ach you a lot about your back and the support you need to keep it in good shape. If you work in an office, you inevitably spend a lot of time sitting down, and that can put a great deal of strain on your back and, subsequently, on the rest of your entire body. This is why experts have spent years developing furniture that encourage better posture and provide specific support for the lower back.
So, if you want to learn more about your ergonomic needs, ask an expert to explain the following five facts further.
Adjustable Height is Best
An adjustable seating option is always the best way to go, because everyone has different requirements when it comes to the height of where they sit. Once the seat is adjusted, your feet should sit flatly on the floor. Also, your back should be straight, and your shoulders should be level when your arms are on the armrest. Make sure the chair you choose comes with a pneumatic adjuster that allows you to shift the height; typically a height adjustment range of 16 to 21 inches from the floor to the top of the seat is suitable for most users. If you are shorter or taller than average, you may need to look for an option that is designed specifically for your needs, however this height range should work for most people.
Determine Seat Depth and Width
Where you sit in the chair also makes a big difference in your comfort and overall spinal health, not to mention workplace productivity and job satisfaction. When sitting down, you should feel completely supported by the seat. Most people will be comfortable with a width between 17 and 20 inches, but if you have an unusual body shape, make sure to consult with an expert before making a purchase. At the end of the day, you are not going to be comfortable unless you are able to sit with your back against the rest and with a few inches between the back of your knees and the edge of the chair. A seat that allows you to adjust the angle forward is also a must for intensive task purposes.
Consider the Backrest
It’s also imperative to consider the measurements and quality of the backrest when purchasing office chairs. In order to be ergonomically correct, the backrest should measure between 13 and 19 inches high with enough support to conform to your spine’s natural curvature. If you have lower back issues, it is especially important that you consult with a chair expert about this issue. The backrest should be particularly supportive of your lumbar region. Also, it should be height adjustable and/or have an air lumbar support so that you can properly fit the chair to the shape of your back and determine the amount of support needed in your lumbar region.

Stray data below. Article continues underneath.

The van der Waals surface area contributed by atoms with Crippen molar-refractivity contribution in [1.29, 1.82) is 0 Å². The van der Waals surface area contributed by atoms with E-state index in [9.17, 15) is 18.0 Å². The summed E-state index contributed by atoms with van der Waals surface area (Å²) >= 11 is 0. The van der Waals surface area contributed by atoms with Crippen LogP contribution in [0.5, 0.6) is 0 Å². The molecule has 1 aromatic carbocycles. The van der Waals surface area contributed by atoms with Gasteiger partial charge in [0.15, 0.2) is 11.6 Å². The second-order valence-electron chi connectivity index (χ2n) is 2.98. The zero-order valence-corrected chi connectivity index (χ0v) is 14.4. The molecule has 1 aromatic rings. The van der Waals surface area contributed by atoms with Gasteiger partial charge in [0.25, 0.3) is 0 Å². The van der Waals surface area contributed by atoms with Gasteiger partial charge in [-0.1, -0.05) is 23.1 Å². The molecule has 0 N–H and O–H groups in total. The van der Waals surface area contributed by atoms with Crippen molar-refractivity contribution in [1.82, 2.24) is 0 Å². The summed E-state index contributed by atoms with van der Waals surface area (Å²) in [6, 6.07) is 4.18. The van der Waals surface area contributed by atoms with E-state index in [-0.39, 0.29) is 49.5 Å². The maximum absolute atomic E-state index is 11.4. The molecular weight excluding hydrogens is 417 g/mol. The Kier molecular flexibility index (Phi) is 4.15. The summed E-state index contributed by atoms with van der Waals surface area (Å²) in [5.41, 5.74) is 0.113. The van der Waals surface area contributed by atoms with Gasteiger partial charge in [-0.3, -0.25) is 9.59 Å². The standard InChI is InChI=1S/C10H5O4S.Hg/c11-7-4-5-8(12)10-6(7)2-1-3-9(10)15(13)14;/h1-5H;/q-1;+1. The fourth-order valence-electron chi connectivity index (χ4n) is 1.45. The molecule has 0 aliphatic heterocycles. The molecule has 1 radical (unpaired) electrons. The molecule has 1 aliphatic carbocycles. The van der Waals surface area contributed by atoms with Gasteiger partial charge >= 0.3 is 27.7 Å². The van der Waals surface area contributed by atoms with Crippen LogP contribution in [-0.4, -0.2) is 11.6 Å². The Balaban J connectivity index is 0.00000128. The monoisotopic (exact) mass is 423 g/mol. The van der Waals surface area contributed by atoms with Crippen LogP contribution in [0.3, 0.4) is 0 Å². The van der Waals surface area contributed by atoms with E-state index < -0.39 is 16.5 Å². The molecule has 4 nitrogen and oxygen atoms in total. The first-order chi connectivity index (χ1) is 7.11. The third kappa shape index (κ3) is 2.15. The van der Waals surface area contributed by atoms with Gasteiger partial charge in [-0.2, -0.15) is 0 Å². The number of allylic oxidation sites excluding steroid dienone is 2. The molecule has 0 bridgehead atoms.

The seat and backrest material of your office chair should be comfortable. For most, standard seat foam will be comfortable enough for all day sitting. For those that need firmer or softer support, look for chairs that offer memory foam or triple density foam. Mesh seating is advisable for those that want to have a more breathable sitting experience, which can be advantageous in warmer climates. Having a comfortable seat can make all the difference on a long workday.
Last, but Not Least, Look Into Lumbar Support
Any good chair expert will probably tell you that lumbar support is the most important aspect of any ergonomic office chair. If you don’t have proper lumbar support, you will inevitably start slouching, and over time, this can put a great deal of strain on the lower spine, eventually flattening its natural curvature. So, make sure your chair is adjustable, and consult an expert about your unique ergonomic needs.
If you have any doubts about an office chair prior to purchasing, especially when it involves whether it will be a good fit for you and your needs, it is best to consult with an expert prior to purchasing. They can help you make an informed decision and will make you feel more comfortable with the purchase, especially if it is for a more expensive ergonomic office chair. For help finding the perfect chair for you, fill out SitBetter’s chair expert form by clicking here and a chair expert will recommend you some options within 1-2 business day.